So what is the big-picture takeaway? While it may appear that the two authors are competing, in my opinion, they have found similar results, but have different economic interpretations of those results. I don’t think that these findings discredit the Investment CAPM. However, these findings highlight that embedded within the ROE variable is a “fundamental momentum” variable, which appears important to pricing momentum in factor regressions.^{(13)}

As we have mentioned before, and as the competing results above show, factor investing is more art and less science.

Let us know what you think …

## How can a q-theoretic model price momentum?

- Robert Novy-Marx
- A version of the paper can be found here.
- Want a summary of academic papers with alpha? Check out our Academic Research Recap Category.

#### Abstract:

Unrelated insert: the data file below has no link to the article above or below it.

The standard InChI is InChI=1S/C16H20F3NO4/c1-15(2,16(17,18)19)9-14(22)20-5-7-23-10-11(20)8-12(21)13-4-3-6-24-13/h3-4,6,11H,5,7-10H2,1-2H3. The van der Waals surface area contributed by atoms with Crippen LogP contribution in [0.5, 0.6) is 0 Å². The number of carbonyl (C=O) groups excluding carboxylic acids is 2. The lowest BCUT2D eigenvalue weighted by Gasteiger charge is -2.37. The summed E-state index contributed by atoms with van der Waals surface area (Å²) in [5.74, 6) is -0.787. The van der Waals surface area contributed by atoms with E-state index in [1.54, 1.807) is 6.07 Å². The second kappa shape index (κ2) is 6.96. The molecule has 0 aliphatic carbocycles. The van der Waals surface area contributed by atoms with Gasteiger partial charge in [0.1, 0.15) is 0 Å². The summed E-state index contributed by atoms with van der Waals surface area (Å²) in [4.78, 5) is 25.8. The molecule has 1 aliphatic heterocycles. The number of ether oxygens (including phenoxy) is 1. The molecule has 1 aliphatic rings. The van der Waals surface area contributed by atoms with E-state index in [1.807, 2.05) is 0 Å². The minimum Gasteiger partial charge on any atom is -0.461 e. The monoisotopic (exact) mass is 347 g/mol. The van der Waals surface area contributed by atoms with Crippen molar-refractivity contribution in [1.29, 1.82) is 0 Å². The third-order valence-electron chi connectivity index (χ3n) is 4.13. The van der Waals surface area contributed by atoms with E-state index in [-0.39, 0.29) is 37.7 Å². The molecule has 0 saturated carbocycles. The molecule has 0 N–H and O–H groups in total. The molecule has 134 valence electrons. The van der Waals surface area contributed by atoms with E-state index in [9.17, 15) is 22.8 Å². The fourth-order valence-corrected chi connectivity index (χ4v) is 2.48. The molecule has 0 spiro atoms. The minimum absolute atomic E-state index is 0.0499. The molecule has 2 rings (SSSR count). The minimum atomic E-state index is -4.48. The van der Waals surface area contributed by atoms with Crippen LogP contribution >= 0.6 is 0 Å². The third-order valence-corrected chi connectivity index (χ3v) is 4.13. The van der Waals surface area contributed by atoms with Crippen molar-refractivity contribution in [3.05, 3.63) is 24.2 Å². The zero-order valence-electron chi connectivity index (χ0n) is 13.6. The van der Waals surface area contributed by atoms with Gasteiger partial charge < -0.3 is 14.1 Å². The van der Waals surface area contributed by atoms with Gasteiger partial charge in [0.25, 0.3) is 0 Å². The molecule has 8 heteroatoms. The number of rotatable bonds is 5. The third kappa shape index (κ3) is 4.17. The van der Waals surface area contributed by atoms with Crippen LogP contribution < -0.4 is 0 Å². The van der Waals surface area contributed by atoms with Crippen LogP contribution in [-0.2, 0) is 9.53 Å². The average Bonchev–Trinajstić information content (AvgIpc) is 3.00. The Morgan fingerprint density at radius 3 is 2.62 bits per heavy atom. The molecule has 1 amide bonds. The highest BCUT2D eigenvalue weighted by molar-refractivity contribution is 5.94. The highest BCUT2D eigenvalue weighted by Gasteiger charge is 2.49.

The answer, of course, is that it can’t. Hou, Xue, and Zhang’s (2014) empirical model does price portfolios sorted on prior year’s performance, but for reasons outside of q-theory—it does so by including a fundamental momentum factor, i.e., a factor based on momentum in firm fundamentals. The ROE factor, which does all the work pricing momentum, is constructed by sorting stocks on the most recently announced quarterly earnings, which tend to be high after positive earnings surprises. A post earnings announcement drift factor prices the model’s ROE factor, and subsumes the role the ROE factor plays pricing momentum portfolios when both are included as explanatory variables. The HXZ model also only prices portfolios sorted on gross profitability by conflating earnings profitability, which drives the ROE factor’s covariance with gross profitability, with post earnings announcement drift, which drives the ROE factor’s high average returns. Controlling for fundamental momentum, the HXZ model also loses its power to explain the performance of gross profitability. These facts are inconsistent with a neoclassical interpretation of the empirical model.